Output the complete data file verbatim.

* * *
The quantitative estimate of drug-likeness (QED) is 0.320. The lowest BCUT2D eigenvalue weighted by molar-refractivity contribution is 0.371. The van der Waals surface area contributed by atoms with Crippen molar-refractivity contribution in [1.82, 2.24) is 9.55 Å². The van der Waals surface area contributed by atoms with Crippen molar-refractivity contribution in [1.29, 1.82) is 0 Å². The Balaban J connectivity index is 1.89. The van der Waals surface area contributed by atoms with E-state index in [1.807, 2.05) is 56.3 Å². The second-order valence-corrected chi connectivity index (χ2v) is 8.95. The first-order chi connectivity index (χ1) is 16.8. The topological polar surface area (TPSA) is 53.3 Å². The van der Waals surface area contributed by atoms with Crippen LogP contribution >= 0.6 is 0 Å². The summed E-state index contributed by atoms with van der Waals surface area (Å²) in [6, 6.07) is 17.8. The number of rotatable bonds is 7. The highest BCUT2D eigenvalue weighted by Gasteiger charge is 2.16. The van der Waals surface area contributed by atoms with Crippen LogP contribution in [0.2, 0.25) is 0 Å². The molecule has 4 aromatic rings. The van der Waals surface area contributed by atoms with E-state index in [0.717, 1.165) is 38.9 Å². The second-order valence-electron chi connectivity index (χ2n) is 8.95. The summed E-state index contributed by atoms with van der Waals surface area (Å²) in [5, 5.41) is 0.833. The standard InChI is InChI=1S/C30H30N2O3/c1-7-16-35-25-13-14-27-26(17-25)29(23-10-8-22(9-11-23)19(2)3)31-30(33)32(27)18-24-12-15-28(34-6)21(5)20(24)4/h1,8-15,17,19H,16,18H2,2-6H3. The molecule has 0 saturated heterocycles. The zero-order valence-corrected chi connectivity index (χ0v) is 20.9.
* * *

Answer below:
The quantitative estimate of drug-likeness (QED) is 0.320. The lowest BCUT2D eigenvalue weighted by molar-refractivity contribution is 0.371. The van der Waals surface area contributed by atoms with Crippen molar-refractivity contribution in [1.82, 2.24) is 9.55 Å². The van der Waals surface area contributed by atoms with Crippen molar-refractivity contribution in [1.29, 1.82) is 0 Å². The Balaban J connectivity index is 1.89. The van der Waals surface area contributed by atoms with E-state index in [1.807, 2.05) is 56.3 Å². The second-order valence-corrected chi connectivity index (χ2v) is 8.95. The first-order chi connectivity index (χ1) is 16.8. The topological polar surface area (TPSA) is 53.3 Å². The van der Waals surface area contributed by atoms with Crippen LogP contribution >= 0.6 is 0 Å². The summed E-state index contributed by atoms with van der Waals surface area (Å²) in [6, 6.07) is 17.8. The number of rotatable bonds is 7. The highest BCUT2D eigenvalue weighted by Gasteiger charge is 2.16. The van der Waals surface area contributed by atoms with Crippen LogP contribution in [0.2, 0.25) is 0 Å². The molecule has 4 aromatic rings. The van der Waals surface area contributed by atoms with E-state index in [0.717, 1.165) is 38.9 Å². The second-order valence-electron chi connectivity index (χ2n) is 8.95. The summed E-state index contributed by atoms with van der Waals surface area (Å²) in [5, 5.41) is 0.833. The standard InChI is InChI=1S/C30H30N2O3/c1-7-16-35-25-13-14-27-26(17-25)29(23-10-8-22(9-11-23)19(2)3)31-30(33)32(27)18-24-12-15-28(34-6)21(5)20(24)4/h1,8-15,17,19H,16,18H2,2-6H3. The molecule has 0 saturated heterocycles. The zero-order valence-corrected chi connectivity index (χ0v) is 20.9.